The Hidden Room AKA Obsession: A Damn Fine Film Noir

poster obsession the hidden roomI’ve once again enjoyed the holy bejeebus out of the annual Noir City Festival in San Francisco this past week, in which 20+ classic noirs are screened on 35mm, often from beautiful archival prints, many of which are not available to watch anywhere else. And every year there’s at least one movie, if not two or three, that I absolutely love and can’t believe isn’t on DVD or streaming or even so much as hiding out in an abandoned box in a forgotten storage unit on VHS.

So in past years I’ve seen such wonderful B-movie gems as Shakedown (’50), Larceny (’48), Try And Get Me! (’50), and Inferno in 3-D (’53), and not been able to recommend them (though I couldn’t resist writing up Inferno; it was too wild not to).

I thought I’d be cursed to the same fate this year after watching the wonderful, Robert Siodmak directed, Charles Laughton starring The Suspect (’44), as perfect a B-movie noir as ever there was. It’s nowhere to be found on home video. What’s the point of writing it up if no one can watch it?

I'm afraid I'm going to have to kill you, my dear boy

I’m afraid I’m going to have to kill you, my dear boy

But then I saw The Hidden Room (’49) (original British title: Obsession). You should too. And you may! It’s streaming and on DVD. Probably in dismal quality, but better than nothing.

Directed by the great Edward Dmytryk, of Murder, My Sweet (’44), Crossfire (’47), and The Caine Mutiny (’54) fame, among a long list of credits, the film takes place around London, where Dmytryk had been forced to flee due the Communist witch hunts taking place in Hollywood. It’s written by Alec Coppel (co-writer of Vertigo, among others), from his own unpublished novel. The dialogue is crisp and dry and often very funny.

The Hidden Room is that classic of classic murder stories in which the protagonist, the would-be murderer, is himself a fan of murder mysteries, and has thus, knowing the pitfalls ever fallen into by sloppy murderers, devised for himself the Perfect Murder.

Dr. R mixes mysterious chemicals in a hidden room.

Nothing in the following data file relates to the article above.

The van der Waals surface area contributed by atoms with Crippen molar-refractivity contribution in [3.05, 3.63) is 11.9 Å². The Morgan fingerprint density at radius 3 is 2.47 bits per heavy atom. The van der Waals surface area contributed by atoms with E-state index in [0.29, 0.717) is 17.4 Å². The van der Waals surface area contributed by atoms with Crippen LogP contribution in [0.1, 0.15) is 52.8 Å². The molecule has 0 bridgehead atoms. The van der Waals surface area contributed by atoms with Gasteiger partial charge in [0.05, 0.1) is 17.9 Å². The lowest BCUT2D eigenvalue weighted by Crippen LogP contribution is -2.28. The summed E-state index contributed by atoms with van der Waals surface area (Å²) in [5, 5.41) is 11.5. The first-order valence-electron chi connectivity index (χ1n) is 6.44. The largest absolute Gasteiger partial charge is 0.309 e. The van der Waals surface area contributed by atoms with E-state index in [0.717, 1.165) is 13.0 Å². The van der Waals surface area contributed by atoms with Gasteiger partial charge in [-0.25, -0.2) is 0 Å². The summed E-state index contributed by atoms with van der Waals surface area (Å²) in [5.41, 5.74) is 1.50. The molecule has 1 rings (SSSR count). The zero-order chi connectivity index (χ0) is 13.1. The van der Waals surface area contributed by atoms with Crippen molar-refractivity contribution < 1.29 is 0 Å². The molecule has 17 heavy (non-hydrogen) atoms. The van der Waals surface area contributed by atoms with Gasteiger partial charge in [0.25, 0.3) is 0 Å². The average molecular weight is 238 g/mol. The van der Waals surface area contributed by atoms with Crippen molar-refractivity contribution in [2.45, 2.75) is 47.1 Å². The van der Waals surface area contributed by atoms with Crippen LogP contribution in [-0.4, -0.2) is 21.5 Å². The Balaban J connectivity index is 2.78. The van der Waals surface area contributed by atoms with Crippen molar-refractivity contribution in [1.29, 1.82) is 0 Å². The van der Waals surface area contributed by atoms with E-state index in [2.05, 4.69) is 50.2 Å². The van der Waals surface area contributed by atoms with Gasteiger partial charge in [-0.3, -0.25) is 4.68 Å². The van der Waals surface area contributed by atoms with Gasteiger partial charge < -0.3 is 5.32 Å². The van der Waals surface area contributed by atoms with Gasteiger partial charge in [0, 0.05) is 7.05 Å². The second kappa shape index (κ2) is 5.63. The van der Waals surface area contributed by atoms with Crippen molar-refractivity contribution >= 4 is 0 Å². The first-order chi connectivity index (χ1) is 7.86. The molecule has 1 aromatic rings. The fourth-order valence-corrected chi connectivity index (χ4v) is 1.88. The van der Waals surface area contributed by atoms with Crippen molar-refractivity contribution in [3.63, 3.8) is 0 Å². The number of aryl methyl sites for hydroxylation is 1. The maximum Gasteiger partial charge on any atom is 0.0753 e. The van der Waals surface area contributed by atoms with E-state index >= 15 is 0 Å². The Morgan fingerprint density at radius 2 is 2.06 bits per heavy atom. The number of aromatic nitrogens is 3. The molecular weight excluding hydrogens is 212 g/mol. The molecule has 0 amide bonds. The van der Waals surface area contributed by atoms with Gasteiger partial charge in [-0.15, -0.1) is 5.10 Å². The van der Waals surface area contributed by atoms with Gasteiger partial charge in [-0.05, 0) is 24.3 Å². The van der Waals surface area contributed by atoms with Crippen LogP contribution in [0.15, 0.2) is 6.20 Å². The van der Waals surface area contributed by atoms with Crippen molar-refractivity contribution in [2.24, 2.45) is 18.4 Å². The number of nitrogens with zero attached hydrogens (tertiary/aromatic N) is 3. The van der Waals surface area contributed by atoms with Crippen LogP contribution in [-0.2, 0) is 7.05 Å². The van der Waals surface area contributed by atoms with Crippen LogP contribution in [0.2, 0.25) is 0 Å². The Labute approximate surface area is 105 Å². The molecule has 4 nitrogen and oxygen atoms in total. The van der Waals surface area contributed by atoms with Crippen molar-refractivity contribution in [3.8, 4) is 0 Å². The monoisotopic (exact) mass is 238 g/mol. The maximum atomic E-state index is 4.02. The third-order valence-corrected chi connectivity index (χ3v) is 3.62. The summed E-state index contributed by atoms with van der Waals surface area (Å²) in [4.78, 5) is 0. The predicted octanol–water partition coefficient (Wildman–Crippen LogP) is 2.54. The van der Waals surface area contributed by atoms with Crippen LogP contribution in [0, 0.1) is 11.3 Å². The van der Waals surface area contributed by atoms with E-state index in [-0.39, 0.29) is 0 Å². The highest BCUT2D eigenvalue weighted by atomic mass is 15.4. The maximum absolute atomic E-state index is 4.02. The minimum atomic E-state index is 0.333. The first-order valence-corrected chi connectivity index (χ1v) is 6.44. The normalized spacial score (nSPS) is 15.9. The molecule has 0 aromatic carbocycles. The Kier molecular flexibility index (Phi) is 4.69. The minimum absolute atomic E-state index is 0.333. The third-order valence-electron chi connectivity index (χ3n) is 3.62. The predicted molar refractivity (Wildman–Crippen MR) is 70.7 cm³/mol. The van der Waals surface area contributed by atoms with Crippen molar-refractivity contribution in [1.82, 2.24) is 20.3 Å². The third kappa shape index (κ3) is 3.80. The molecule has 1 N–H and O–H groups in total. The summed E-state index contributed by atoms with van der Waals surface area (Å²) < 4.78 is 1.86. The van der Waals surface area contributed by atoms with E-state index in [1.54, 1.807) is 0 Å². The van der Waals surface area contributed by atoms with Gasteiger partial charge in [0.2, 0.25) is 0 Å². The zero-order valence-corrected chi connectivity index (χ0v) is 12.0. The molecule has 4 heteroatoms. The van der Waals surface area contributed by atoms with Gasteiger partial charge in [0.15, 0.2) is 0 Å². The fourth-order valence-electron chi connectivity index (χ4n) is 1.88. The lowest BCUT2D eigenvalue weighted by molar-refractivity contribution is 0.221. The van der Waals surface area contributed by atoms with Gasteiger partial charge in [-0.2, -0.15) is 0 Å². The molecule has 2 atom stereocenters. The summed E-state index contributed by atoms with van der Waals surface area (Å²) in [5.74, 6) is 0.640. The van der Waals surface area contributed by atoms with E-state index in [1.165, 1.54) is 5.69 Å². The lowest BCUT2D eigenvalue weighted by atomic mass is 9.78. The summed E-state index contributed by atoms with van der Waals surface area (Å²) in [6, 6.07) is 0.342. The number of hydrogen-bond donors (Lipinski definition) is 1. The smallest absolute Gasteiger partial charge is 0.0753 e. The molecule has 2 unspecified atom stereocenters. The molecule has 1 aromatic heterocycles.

Dr. R mixes mysterious chemicals in a hidden room.

Our murderous anti-hero is Dr. Clive Riordan, played with the utmost in British cool by Robert Newton. We meet him as he prepares to enact his scheme, which begins late at night, in his own home, where he awaits the return of his wife and her latest plaything, an American chap, Bill Kronin (Phil Brown). Needless to say, they’re in quite a spot, having been caught out this way. And they’re in an even bigger spot once Riordan pulls a gun on them, and says matter of factly that he’s going to kill Kronin.

One great pleasure of The Hidden Room is how damned gentlemanly everyone is. They’re just delightfully British that way, or in the case of Kronin, cheerful and straighforward in that American way. Nobody yells. Well, Riordan never does, anyway, and neither does Superintendent Finsbury (Naunton Wayne) of Scotland Yard, once he starts nosing around. Both men, no matter what troubles arise, are calm and gentlemanly to the last.

The wife, not in the least bothered by her vanished American pal

The wife, not in the least bothered by her vanished American pal

And why the interest from Scotland Yard? It seems Mr. Kronin has simply disappeared. The last we see of him is in that opening scene at Riordan’s house. Riordan explains, gun in hand, that he’s taking Kronin somewhere…else. Fade out.

Now, we do meet Kronin again. But where and why and how and so forth is the meat of the film, and there’s no point spoiling it. Best if one remains wholly ignorant going in. The important part is that it’s all a part of Riordan’s plan, his masterful, foolproof plan.

Alas, poor Riordan. Knowledgeable as he is about crime stories, he knows nothing about film noirs. If he did he’d know he was doomed the second he put his plan into action. Because as one writer, with but two words, famously summed up the entire genre: “You’re fucked.” Indeed. Riordon couldn’t be anything but.

And and as if a finely written and acted and directed, tense and evil and dark film noir you’ve never heard of isn’t enough, it also contains an original score by the great Nino Rota.

So there we are. An under-the-radar lost noir gem you can actually watch. Enjoy.

Yeah, well, you know, that's just, like, your opinion, man.

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